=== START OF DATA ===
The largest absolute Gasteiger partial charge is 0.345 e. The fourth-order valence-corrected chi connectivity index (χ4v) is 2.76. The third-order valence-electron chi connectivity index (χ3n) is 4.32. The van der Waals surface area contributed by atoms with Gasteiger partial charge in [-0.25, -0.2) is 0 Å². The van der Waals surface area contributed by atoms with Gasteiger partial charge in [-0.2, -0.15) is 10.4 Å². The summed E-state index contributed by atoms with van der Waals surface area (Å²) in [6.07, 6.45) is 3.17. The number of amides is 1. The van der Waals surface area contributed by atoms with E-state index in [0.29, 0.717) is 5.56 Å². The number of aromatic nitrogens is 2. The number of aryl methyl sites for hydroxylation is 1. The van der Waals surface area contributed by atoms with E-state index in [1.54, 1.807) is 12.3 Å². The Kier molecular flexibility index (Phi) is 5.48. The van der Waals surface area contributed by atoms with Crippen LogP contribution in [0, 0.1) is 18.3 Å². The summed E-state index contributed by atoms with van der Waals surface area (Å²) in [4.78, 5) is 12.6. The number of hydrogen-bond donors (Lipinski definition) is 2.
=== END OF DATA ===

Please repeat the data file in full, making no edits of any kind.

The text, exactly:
The largest absolute Gasteiger partial charge is 0.345 e. The fourth-order valence-corrected chi connectivity index (χ4v) is 2.76. The third-order valence-electron chi connectivity index (χ3n) is 4.32. The van der Waals surface area contributed by atoms with Gasteiger partial charge in [-0.25, -0.2) is 0 Å². The van der Waals surface area contributed by atoms with Gasteiger partial charge in [-0.2, -0.15) is 10.4 Å². The summed E-state index contributed by atoms with van der Waals surface area (Å²) in [6.07, 6.45) is 3.17. The number of amides is 1. The van der Waals surface area contributed by atoms with E-state index in [0.29, 0.717) is 5.56 Å². The number of aromatic nitrogens is 2. The number of aryl methyl sites for hydroxylation is 1. The van der Waals surface area contributed by atoms with E-state index in [1.54, 1.807) is 12.3 Å². The Kier molecular flexibility index (Phi) is 5.48. The van der Waals surface area contributed by atoms with Crippen LogP contribution in [0, 0.1) is 18.3 Å². The summed E-state index contributed by atoms with van der Waals surface area (Å²) in [4.78, 5) is 12.6. The number of hydrogen-bond donors (Lipinski definition) is 2.